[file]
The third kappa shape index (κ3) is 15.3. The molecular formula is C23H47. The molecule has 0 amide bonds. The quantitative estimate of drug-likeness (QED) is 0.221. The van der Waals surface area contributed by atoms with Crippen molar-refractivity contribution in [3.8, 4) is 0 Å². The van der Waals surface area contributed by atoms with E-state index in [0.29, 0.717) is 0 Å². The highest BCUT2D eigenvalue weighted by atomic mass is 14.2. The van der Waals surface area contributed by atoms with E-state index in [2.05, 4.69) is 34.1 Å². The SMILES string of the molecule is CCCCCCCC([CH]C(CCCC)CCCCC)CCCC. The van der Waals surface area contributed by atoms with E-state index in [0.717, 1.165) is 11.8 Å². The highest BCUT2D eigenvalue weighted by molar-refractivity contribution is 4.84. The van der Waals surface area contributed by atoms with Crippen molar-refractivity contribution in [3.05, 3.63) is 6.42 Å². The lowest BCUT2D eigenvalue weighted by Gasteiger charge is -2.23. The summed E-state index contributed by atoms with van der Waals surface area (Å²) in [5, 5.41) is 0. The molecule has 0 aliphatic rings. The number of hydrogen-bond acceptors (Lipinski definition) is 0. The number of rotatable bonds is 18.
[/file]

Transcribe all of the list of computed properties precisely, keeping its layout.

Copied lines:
The third kappa shape index (κ3) is 15.3. The molecular formula is C23H47. The molecule has 0 amide bonds. The quantitative estimate of drug-likeness (QED) is 0.221. The van der Waals surface area contributed by atoms with Crippen molar-refractivity contribution in [3.8, 4) is 0 Å². The van der Waals surface area contributed by atoms with E-state index in [0.29, 0.717) is 0 Å². The highest BCUT2D eigenvalue weighted by atomic mass is 14.2. The van der Waals surface area contributed by atoms with E-state index in [2.05, 4.69) is 34.1 Å². The SMILES string of the molecule is CCCCCCCC([CH]C(CCCC)CCCCC)CCCC. The van der Waals surface area contributed by atoms with E-state index in [0.717, 1.165) is 11.8 Å². The highest BCUT2D eigenvalue weighted by molar-refractivity contribution is 4.84. The van der Waals surface area contributed by atoms with Crippen molar-refractivity contribution in [3.05, 3.63) is 6.42 Å². The lowest BCUT2D eigenvalue weighted by Gasteiger charge is -2.23. The summed E-state index contributed by atoms with van der Waals surface area (Å²) in [5, 5.41) is 0. The molecule has 0 aliphatic rings. The number of hydrogen-bond acceptors (Lipinski definition) is 0. The number of rotatable bonds is 18.